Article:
“Pain-Free Animals” – A Slope Too Slippery
Regular readers of this blog know that I am an advocate of in vitro meat and believe it holds the promise to dramatically reduce animal suffering by removing most farm animals from the equation. Another approach would seek to genetically alter animals to remove or limit their ability to experience pain. While laudable in its intent, however, this is a pretty frightening concept, in part because it suggests that animal suffering is only physical in nature, ignoring the mental anguish suffered by animals.
In a recent article in the journal Neuroethics, author Adam Shriver argues that humans are “close to the point where we can genetically engineer factory-farmed livestock with a reduced or completely eliminated capacity to suffer.” He goes on to say that anyone concerned with animal welfare should support this idea, but I’m not convinced. I believe it’s true that genetic engineering has the potential to reduce pain in farm animals, but at what cost? And who should we trust to measure an animal’s pain and suffering?
Last week I made the case that “humane meat” is an important interim step on the path to eliminating animal farming, even though it’s not truly humane. I suppose the same argument could be made for “pain-free” animals, but in my view it’s a much more slippery slope. The very concept of engineering an animal incapable of suffering is impossibly arrogant and presumes that we understand animals much better than we do. It would be far too easy to revert to the Cartesian perception of animals as machines and believe that we can simply remove a part and switch off the suffering. But of course animals are much more complex than this.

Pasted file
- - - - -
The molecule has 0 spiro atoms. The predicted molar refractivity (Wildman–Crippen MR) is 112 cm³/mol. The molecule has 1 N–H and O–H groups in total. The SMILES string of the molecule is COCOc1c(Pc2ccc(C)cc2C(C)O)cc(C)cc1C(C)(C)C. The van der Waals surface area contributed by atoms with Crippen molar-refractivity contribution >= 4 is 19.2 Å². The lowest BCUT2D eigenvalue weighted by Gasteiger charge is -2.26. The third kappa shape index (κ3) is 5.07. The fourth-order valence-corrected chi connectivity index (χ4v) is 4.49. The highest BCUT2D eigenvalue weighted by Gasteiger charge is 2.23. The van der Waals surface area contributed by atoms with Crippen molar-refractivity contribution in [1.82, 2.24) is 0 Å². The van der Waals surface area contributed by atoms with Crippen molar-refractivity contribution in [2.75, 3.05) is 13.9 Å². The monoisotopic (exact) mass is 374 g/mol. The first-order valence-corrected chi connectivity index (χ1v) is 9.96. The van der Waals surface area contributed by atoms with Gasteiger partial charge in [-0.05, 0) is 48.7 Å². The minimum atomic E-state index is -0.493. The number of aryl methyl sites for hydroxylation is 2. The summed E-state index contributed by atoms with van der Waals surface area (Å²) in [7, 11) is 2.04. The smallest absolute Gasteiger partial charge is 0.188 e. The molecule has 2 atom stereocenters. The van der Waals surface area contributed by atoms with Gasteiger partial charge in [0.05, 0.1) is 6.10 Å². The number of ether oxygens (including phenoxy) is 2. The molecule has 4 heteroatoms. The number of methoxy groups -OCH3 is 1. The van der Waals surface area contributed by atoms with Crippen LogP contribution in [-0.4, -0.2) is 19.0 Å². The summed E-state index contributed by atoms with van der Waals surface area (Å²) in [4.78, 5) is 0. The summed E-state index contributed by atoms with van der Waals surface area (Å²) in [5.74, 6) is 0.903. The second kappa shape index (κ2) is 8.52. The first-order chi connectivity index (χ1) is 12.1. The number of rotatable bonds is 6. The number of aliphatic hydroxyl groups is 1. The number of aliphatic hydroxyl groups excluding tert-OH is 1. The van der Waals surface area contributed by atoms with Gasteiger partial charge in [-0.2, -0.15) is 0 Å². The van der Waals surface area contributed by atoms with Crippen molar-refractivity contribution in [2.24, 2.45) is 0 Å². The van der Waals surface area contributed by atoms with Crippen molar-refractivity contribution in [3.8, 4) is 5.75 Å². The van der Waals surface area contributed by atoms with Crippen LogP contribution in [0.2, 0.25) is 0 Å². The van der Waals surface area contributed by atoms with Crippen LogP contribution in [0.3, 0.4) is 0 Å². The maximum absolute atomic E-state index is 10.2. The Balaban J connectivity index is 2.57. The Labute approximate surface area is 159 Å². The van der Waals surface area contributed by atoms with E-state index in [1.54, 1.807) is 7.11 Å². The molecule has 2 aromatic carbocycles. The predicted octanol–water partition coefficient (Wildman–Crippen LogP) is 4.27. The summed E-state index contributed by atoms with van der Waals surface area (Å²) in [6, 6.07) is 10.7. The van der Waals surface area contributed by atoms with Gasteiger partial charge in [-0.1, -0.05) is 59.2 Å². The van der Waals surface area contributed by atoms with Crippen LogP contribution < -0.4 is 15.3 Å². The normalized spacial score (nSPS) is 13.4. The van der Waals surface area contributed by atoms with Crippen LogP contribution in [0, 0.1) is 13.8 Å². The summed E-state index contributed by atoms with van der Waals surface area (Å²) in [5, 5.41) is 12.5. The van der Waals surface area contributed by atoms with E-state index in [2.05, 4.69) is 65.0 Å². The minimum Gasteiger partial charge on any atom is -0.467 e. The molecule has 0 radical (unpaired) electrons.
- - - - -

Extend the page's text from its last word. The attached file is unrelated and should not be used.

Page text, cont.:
People have a poor understanding of what causes suffering in our fellow humans, let alone in non-human animals. The notion that we can eliminate suffering by toying with an animal’s genes is naïve at best and morally very dangerous at worst. The idea that we can somewhat reduce farm animal suffering through genetic engineering may have merit, but it’s still a very risky proposition for animals. Much more than creating standards for “humane” farming and slaughter, I think genetically engineering animals to reduce physical pain would be a mostly “feel-good” advancement that helps people rationalize animal slaughter.
In my opinion, in vitro meat is the more ethical alternative even though commercialization of such products may be decades away. Rather than changing the very nature and essence of animals to conform to our limited notion of “pain-free,” humans would be morally better off designing ways to remove sentient beings from the process entirely. While in vitro meat production currently involves some animal products, there is no concern that the meat itself will suffer. The same cannot be said for genetically altered animals, no matter how hard we try to remove their ability to feel pain.